Can you imagine a young James Harden, dreaming of a future NBA career, saying “I’m just going to wait until I get to college to start playing basketball”? What about a 16-year-old Tom Brady saying “Coach, these drills aren’t important. Besides, throwing passes in practice is boring. I’ll throw touchdown passes when I need to in the championship game”? It’s crazy to think that anyone becomes skilled without putting in the practice.
Yet, that’s exactly what happens every year as students start applying to colleges and taking the SAT. They figure they will wait until the “big game” to put their skills to use, arguing that practicing those skills is boring and unnecessary. Unfortunately, a lot of students end up on the bench as a result.
One of the most important skills that students need is critical reading. Nearly all courses in most college majors require hours of reading each week, meaning that becoming a capable reader has the greatest impact on college and career success. But the U.S. Department of Education reports that, in 2015, only 37% of the nation’s high school seniors were proficient in this skill. Similarly, many students report difficulty answering critical reading questions on the SAT, a test used by colleges for admissions and scholarship consideration. Clearly, the time to get in the game is before it starts.
In 2015, only 37% of the nation’s high school seniors were proficient in critical reading.
Becoming an MVP takes practice and time. Becoming a skilled reader requires the same. There are several things your student can do to improve:
Sometimes, the most obvious advice is the best. Students get better not only at understanding what they read, but also at maintaining their focus for longer periods of time, which is a common problem.
Read hard things.
Unless a player’s little brother is Michael Jordan, he won’t become a better basketball player by always going against him on the court. Players progress by pitting themselves against worthy opponents. The same is true about becoming a better reader. Help your student choose material that challenges her, whether it’s Charles Dickens or The New York Times. She’ll begin to have a larger vocabulary and increased reading speed.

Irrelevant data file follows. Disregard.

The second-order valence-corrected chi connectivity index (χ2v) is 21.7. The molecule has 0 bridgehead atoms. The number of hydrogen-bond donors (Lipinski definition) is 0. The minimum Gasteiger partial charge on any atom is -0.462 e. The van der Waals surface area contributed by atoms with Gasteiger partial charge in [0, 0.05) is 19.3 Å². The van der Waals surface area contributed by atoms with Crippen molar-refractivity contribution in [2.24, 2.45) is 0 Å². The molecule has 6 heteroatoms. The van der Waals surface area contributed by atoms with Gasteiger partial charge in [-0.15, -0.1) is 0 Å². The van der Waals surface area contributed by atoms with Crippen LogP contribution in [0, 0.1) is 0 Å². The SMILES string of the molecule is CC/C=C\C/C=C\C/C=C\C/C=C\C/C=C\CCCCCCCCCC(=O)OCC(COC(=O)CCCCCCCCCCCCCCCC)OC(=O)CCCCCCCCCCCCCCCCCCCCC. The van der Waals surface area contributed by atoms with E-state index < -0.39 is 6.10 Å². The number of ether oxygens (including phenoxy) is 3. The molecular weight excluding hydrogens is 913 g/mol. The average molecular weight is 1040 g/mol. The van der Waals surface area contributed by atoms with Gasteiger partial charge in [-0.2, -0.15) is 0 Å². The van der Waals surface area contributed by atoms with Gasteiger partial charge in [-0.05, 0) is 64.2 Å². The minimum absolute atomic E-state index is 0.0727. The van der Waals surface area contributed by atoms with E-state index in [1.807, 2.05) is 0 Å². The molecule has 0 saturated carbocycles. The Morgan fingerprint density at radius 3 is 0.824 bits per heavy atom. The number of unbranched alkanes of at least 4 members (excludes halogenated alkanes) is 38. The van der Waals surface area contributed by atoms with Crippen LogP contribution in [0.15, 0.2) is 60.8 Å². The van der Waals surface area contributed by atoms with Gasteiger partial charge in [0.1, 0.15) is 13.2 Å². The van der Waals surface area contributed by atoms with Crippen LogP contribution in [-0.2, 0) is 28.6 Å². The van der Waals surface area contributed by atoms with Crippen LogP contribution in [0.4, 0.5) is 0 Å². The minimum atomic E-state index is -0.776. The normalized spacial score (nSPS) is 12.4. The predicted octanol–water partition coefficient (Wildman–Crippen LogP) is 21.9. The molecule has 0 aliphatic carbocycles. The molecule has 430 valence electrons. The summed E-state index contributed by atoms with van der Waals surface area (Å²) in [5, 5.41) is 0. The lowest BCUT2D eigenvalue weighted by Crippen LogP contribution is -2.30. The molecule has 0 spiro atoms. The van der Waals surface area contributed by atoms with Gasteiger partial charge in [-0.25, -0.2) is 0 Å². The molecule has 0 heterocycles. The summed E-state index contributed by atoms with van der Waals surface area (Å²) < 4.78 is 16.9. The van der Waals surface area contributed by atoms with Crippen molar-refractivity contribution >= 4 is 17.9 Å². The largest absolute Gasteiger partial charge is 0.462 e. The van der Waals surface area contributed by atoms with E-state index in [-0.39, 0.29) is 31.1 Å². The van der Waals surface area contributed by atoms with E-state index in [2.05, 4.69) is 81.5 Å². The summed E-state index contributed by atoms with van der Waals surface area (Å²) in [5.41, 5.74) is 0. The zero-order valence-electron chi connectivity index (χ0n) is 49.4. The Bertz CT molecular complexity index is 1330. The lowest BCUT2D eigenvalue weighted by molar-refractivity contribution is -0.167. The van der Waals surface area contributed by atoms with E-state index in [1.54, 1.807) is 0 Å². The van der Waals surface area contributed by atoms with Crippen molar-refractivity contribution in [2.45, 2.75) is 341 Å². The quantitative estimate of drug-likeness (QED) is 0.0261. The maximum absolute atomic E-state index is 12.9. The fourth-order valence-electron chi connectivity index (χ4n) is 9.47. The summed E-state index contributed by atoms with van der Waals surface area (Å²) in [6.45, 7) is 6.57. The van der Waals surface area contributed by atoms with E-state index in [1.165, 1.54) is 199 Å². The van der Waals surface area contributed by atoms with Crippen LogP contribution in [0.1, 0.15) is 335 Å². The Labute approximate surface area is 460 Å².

Read things that belong on the SAT.
Most of the reading done in English classrooms is literature. Although each SAT has one passage that comes from a novel, the majority of readings are nonfiction. Your student should read interesting articles on websites such as Scientific American and NPR to broaden his knowledge. He’ll feel more confident about the reading selections he encounters on the test.
Putting in the practice now has the potential to pay off with more college options and financial aid. Plan like the pros and your student can become his or her own most valuable player.Playing in as many games as they can also increases players’ chances of scoring big. It’s expensive to take multiple SAT tests, but your student can simulate test day as many times as he likes by using UWorld’s test-preparation materials. The online program provides practice answering questions over the kinds of reading passages found on the test. It also lets students time their responses to determine how fast or slow to take each set of questions.